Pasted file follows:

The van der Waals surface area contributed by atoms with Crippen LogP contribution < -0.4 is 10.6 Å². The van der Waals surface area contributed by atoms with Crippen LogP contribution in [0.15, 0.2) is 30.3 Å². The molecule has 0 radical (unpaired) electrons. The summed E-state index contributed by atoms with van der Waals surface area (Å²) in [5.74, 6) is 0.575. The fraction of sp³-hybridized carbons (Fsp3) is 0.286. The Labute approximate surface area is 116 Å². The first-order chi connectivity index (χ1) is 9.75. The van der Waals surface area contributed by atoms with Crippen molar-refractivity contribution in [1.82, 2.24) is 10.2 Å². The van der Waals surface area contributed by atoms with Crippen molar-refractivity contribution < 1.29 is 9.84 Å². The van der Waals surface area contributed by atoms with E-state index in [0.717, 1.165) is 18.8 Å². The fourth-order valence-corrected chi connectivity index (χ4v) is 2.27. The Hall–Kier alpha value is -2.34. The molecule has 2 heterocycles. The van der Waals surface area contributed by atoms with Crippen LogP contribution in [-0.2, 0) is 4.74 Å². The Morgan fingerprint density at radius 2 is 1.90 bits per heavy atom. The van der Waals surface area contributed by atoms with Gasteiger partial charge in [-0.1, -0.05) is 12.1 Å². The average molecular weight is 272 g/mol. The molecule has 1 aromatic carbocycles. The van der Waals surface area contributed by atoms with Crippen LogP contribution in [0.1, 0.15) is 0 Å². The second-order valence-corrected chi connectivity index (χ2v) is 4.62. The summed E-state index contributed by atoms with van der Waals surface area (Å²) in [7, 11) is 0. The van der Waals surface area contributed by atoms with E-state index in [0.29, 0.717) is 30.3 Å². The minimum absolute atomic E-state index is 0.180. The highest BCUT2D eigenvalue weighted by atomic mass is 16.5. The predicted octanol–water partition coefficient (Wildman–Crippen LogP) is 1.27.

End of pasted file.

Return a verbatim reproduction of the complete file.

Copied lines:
The van der Waals surface area contributed by atoms with Crippen LogP contribution < -0.4 is 10.6 Å². The van der Waals surface area contributed by atoms with Crippen LogP contribution in [0.15, 0.2) is 30.3 Å². The molecule has 0 radical (unpaired) electrons. The summed E-state index contributed by atoms with van der Waals surface area (Å²) in [5.74, 6) is 0.575. The fraction of sp³-hybridized carbons (Fsp3) is 0.286. The Labute approximate surface area is 116 Å². The first-order chi connectivity index (χ1) is 9.75. The van der Waals surface area contributed by atoms with Crippen molar-refractivity contribution in [1.82, 2.24) is 10.2 Å². The van der Waals surface area contributed by atoms with Crippen molar-refractivity contribution < 1.29 is 9.84 Å². The van der Waals surface area contributed by atoms with E-state index in [0.717, 1.165) is 18.8 Å². The fourth-order valence-corrected chi connectivity index (χ4v) is 2.27. The Hall–Kier alpha value is -2.34. The molecule has 2 heterocycles. The van der Waals surface area contributed by atoms with Crippen LogP contribution in [-0.2, 0) is 4.74 Å². The Morgan fingerprint density at radius 2 is 1.90 bits per heavy atom. The van der Waals surface area contributed by atoms with Gasteiger partial charge in [-0.1, -0.05) is 12.1 Å². The average molecular weight is 272 g/mol. The molecule has 1 aromatic carbocycles. The van der Waals surface area contributed by atoms with Crippen LogP contribution in [0.1, 0.15) is 0 Å². The second-order valence-corrected chi connectivity index (χ2v) is 4.62. The summed E-state index contributed by atoms with van der Waals surface area (Å²) in [7, 11) is 0. The van der Waals surface area contributed by atoms with E-state index in [0.29, 0.717) is 30.3 Å². The minimum absolute atomic E-state index is 0.180. The highest BCUT2D eigenvalue weighted by atomic mass is 16.5. The predicted octanol–water partition coefficient (Wildman–Crippen LogP) is 1.27.